David E. Muller


David Eugene Muller (November 2, 1924 – April 27, 2008) was an American mathematician and computer scientist. He was a professor of mathematics and computer science at the University of Illinois (1953–92), after which he became an emeritus professor, and was an adjunct professor of mathematics at the New Mexico State University (1995–2008). Muller received his BS in 1947 and his PhD in 1951 in physics from Caltech; an honorary PhD was conferred by the University of Paris in 1989.[1] He was the inventor of the Muller C-element (or Muller C-gate), a device used to implement asynchronous circuitry in electronic computers. He also co-invented the Reed–Muller codes. He discovered the codes, and Irving S. Reed proposed the majority logic decoding for the first time. Furthermore, he invented Muller automata, an automaton model for infinite words.[2] In geometric group theory Muller is known for the Muller–Schupp theorem, joint with Paul Schupp, characterizing finitely generated virtually free groups as finitely generated groups with context-free word problem.[3]

David E. Muller
Born(1924-11-02)November 2, 1924
DiedApril 27, 2008(2008-04-27) (aged 83)
Occupation(s)mathematician, computer scientist
Known for

Family edit

David E. Muller was the son of Hermann Joseph Muller and Jessie Jacobs Muller Offermann (formerly Jesse Marie Jacobs). He was born in Austin, Texas, when his parents taught at The University of Texas. His mother was one of the first women to receive a Ph.D. in mathematics in the United States, and he credited her with inspiring his early interest in mathematics.[4] She lost her position as an instructor in pure mathematics at Texas because she became pregnant, and according to Hermann Joseph Muller's biographer, "her colleagues felt that a mother could not give full attention to classroom duties and remain a good mother."[5] As a child he was with his parents in Berlin and Leningrad in 1933–34. His family was dissolved in the Soviet Union. He returned to Austin with his mother in July 1934. His mother obtained a divorce in Texas in the summer of 1935. Sometime between October 1935 and January 1936, Jessie Muller married Carlos Alberto Offermann, who had been working in Muller's laboratory and was on a visit to Austin from the Soviet Union at that time.[4] Hermann Joseph Muller left the Soviet Union in 1937 after the start of Stalin's political persecutions. After a brief stay in Madrid and Paris, in September 1937, Hermann moved to Edinburgh, where he married Dorothea Kantorowicz in May 1939. They had a daughter, Helen Juliette. Hermann Joseph Muller received the Nobel Prize in Physiology or Medicine in 1946.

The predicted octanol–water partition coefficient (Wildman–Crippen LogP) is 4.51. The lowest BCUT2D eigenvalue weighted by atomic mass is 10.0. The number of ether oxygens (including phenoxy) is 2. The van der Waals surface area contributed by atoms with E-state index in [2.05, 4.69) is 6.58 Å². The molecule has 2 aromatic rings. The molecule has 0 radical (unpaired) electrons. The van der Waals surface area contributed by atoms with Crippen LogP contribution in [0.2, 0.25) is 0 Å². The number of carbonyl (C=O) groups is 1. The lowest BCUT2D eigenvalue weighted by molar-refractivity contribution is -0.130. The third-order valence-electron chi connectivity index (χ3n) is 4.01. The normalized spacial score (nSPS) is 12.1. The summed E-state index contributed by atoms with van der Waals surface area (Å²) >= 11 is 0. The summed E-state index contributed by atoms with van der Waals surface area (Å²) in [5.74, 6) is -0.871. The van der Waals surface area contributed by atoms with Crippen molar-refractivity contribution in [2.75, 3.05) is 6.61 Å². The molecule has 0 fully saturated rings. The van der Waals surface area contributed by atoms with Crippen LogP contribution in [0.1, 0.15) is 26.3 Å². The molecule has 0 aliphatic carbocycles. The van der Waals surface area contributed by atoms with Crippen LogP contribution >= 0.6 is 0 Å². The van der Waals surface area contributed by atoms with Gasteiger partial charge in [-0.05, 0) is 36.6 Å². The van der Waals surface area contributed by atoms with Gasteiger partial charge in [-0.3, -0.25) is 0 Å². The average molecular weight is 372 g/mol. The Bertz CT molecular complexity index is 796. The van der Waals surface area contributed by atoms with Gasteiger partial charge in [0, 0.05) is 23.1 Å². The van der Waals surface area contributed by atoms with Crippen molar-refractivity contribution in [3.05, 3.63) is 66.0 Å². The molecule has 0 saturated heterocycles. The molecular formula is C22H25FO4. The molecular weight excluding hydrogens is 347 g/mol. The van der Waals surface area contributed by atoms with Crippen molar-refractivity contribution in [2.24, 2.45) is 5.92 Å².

David E. Muller died in 2008 in Las Cruces, New Mexico. He is survived by his children, Chandra L. Muller and Kenneth J. Muller. His half-sister, Helen J. Muller, is a professor emerita at the University of New Mexico. He was predeceased by his wife Alice Mimi Muller, who died in Urbana, Illinois, in 1989, and divorced (posthumously) in 2009 from his second wife, Denise Impens Muller, in Las Cruces, New Mexico.

See also edit

References edit

  1. ^ Marquis Who's Who (2008). Who's Who in the World 2007. Chicago, Ill: Marquis Who's Who. p. 3002. ISBN 978-0-8379-1137-3.
  2. ^ Muller, David E. (1963). "Infinite sequences and finite machines". 4th Annual Symposium on Switching Circuit Theory and Logical Design (SWCT): 3–16. doi:10.1109/SWCT.1963.8.
  3. ^ David E. Muller, and Paul E. Schupp, Groups, the theory of ends, and context-free languages. Journal of Computer and System Sciences 26 (1983), no. 3, 295--310
  4. ^ a b Green, Judy; LaDuke, Jeanne (2008). Pioneering Women in American Mathematics — The Pre-1940 PhD's. History of Mathematics. Vol. 34 (1st ed.). American Mathematical Society, The London Mathematical Society. ISBN 978-0-8218-4376-5. See p.260–262. Biography on p.470-472 of the Supplementary Material at AMS
  5. ^ Elof Carlson, Genes, Radiation, and Society, Cornell University Press, 1982, 133.